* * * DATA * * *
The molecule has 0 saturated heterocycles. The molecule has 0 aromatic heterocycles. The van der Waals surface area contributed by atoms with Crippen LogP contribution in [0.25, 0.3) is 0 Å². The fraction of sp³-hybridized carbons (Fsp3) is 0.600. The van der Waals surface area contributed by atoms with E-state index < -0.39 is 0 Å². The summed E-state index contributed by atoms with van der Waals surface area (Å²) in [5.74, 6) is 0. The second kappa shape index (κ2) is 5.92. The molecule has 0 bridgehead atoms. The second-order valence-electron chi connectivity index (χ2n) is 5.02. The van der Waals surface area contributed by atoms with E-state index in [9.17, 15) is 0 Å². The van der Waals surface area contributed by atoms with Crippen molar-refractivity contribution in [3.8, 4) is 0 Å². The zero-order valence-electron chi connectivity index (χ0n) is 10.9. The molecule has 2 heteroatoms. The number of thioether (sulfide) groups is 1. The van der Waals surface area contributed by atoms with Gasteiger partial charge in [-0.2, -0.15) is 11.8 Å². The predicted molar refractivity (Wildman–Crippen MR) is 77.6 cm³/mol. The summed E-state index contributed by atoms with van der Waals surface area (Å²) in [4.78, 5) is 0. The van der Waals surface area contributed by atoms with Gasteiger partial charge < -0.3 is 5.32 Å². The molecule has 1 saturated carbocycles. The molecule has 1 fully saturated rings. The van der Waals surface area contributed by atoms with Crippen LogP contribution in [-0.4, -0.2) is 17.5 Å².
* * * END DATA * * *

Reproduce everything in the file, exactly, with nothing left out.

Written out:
The molecule has 0 saturated heterocycles. The molecule has 0 aromatic heterocycles. The van der Waals surface area contributed by atoms with Crippen LogP contribution in [0.25, 0.3) is 0 Å². The fraction of sp³-hybridized carbons (Fsp3) is 0.600. The van der Waals surface area contributed by atoms with E-state index < -0.39 is 0 Å². The summed E-state index contributed by atoms with van der Waals surface area (Å²) in [5.74, 6) is 0. The second kappa shape index (κ2) is 5.92. The molecule has 0 bridgehead atoms. The second-order valence-electron chi connectivity index (χ2n) is 5.02. The van der Waals surface area contributed by atoms with E-state index in [9.17, 15) is 0 Å². The van der Waals surface area contributed by atoms with Crippen molar-refractivity contribution in [3.8, 4) is 0 Å². The zero-order valence-electron chi connectivity index (χ0n) is 10.9. The molecule has 2 heteroatoms. The number of thioether (sulfide) groups is 1. The van der Waals surface area contributed by atoms with Gasteiger partial charge in [-0.2, -0.15) is 11.8 Å². The predicted molar refractivity (Wildman–Crippen MR) is 77.6 cm³/mol. The summed E-state index contributed by atoms with van der Waals surface area (Å²) in [4.78, 5) is 0. The van der Waals surface area contributed by atoms with Gasteiger partial charge < -0.3 is 5.32 Å². The molecule has 1 saturated carbocycles. The molecule has 1 fully saturated rings. The van der Waals surface area contributed by atoms with Crippen LogP contribution in [-0.4, -0.2) is 17.5 Å².